Volume 3 | Issue 3 | Year 2000

What is bright yellow, has four shiny black tires, toggle-switch gear selectors, an electronic horn that plays songs, and a motor that runs on two 6-volt batteries? It’s the BumbleBee™, The Step2 Company’s newest toy and a smash hit (no pun intended) at the industry toy show recently held in Manhattan. What is 50 inches high, designed with a gracious pedestal, has double-wall construction and a compartment to hold the daily paper, and is a favorite of the postal service? It’s the MailMaster™ Classic Plus, one of a new series of mailboxes from Step2.

Those products are just a sampling of the line manufactured and marketed by the privately owned plastics company, which had sales of $100 million in 1999. The dual line – home and garden and toys – contains more than 100 products in six categories:
• Lawn and garden products
• Mailboxes
• Riding toys
• Playground equipment
• Children’s furniture
• Pools and sandboxes

The second largest rotational molder in the world, The Step2 Company markets to select toy, home and garden, and mass-merchandise retailers throughout the United States, Canada and more than 70 countries around the globe.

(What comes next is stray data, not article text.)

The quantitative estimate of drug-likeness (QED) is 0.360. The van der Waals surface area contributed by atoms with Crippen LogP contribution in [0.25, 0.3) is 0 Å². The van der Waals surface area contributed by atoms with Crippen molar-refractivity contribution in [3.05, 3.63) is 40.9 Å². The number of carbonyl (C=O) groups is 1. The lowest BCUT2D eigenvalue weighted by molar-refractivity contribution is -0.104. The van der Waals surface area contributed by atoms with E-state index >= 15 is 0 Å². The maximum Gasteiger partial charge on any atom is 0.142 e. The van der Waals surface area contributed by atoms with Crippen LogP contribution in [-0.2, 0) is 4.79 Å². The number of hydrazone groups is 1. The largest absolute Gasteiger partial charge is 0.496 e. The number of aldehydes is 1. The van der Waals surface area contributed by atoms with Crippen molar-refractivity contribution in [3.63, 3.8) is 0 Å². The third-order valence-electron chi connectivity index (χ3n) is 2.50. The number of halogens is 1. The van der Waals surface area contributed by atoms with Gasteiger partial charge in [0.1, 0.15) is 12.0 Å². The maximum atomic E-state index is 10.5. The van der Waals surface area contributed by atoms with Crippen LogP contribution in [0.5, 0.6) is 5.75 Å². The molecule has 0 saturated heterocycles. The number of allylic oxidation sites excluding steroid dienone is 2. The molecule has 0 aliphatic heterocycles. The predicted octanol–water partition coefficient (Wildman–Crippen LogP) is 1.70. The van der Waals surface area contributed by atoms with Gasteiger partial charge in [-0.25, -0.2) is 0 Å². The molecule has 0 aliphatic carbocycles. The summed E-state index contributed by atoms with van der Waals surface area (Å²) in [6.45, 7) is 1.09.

Founded in 1991 by Thomas G. Murdough, Jr., the company began with five employees and a starting lineup of garden products. Today, Step2 has more than 1,000 full-time employees and a research and development program that produces between 25 and 30 new products every year. A success rate of 70 to 80 percent with those products more than covers the approximately $5 million spent annually on new tooling and equipment to produce them.

The Step2 Company currently manufactures products at three locations in order to supply retailers across the country. A total of 704,000 square feet of manufacturing space are located at the Streetsboro, Ohio, headquarters site and the Perrysville, Ohio, site; and the Bakersfield, Calif., plant has 150,000 square feet Another 102,500 square feet will open up in Fort Valley, Ga., this spring. International manufacturing plants add 36,400 square feet in Coleraine, Northern Ireland, and 190,000 square feet in Korea.